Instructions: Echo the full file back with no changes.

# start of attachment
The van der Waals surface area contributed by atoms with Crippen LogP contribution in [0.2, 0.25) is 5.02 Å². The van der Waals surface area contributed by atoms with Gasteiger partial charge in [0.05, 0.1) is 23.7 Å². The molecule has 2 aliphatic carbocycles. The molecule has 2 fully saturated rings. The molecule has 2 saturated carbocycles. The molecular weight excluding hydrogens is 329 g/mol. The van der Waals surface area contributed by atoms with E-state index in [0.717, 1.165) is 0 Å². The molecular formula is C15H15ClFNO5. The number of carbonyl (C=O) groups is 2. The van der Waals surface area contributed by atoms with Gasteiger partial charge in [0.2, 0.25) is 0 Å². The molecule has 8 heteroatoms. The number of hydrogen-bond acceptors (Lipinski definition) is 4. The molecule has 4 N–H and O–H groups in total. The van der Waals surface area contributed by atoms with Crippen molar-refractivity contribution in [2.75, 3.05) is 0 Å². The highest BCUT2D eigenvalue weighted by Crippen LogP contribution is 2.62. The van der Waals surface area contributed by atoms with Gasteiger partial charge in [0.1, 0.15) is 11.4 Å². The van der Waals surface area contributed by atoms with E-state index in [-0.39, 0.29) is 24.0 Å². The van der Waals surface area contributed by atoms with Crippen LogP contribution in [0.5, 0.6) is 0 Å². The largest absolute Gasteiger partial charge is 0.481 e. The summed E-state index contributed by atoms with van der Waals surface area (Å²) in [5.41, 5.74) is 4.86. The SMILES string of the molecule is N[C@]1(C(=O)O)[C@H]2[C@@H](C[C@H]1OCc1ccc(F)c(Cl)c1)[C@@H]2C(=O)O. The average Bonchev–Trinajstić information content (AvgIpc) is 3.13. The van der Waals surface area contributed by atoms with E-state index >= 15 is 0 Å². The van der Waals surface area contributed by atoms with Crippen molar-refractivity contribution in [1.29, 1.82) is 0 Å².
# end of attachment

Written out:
The van der Waals surface area contributed by atoms with Crippen LogP contribution in [0.2, 0.25) is 5.02 Å². The van der Waals surface area contributed by atoms with Gasteiger partial charge in [0.05, 0.1) is 23.7 Å². The molecule has 2 aliphatic carbocycles. The molecule has 2 fully saturated rings. The molecule has 2 saturated carbocycles. The molecular weight excluding hydrogens is 329 g/mol. The van der Waals surface area contributed by atoms with E-state index in [0.717, 1.165) is 0 Å². The molecular formula is C15H15ClFNO5. The number of carbonyl (C=O) groups is 2. The van der Waals surface area contributed by atoms with Gasteiger partial charge in [0.2, 0.25) is 0 Å². The molecule has 8 heteroatoms. The number of hydrogen-bond acceptors (Lipinski definition) is 4. The molecule has 4 N–H and O–H groups in total. The van der Waals surface area contributed by atoms with Crippen molar-refractivity contribution in [2.75, 3.05) is 0 Å². The highest BCUT2D eigenvalue weighted by Crippen LogP contribution is 2.62. The van der Waals surface area contributed by atoms with Gasteiger partial charge in [0.1, 0.15) is 11.4 Å². The van der Waals surface area contributed by atoms with E-state index in [-0.39, 0.29) is 24.0 Å². The van der Waals surface area contributed by atoms with Crippen LogP contribution in [0.5, 0.6) is 0 Å². The largest absolute Gasteiger partial charge is 0.481 e. The summed E-state index contributed by atoms with van der Waals surface area (Å²) in [5.41, 5.74) is 4.86. The SMILES string of the molecule is N[C@]1(C(=O)O)[C@H]2[C@@H](C[C@H]1OCc1ccc(F)c(Cl)c1)[C@@H]2C(=O)O. The average Bonchev–Trinajstić information content (AvgIpc) is 3.13. The van der Waals surface area contributed by atoms with E-state index >= 15 is 0 Å². The van der Waals surface area contributed by atoms with Crippen molar-refractivity contribution in [1.29, 1.82) is 0 Å².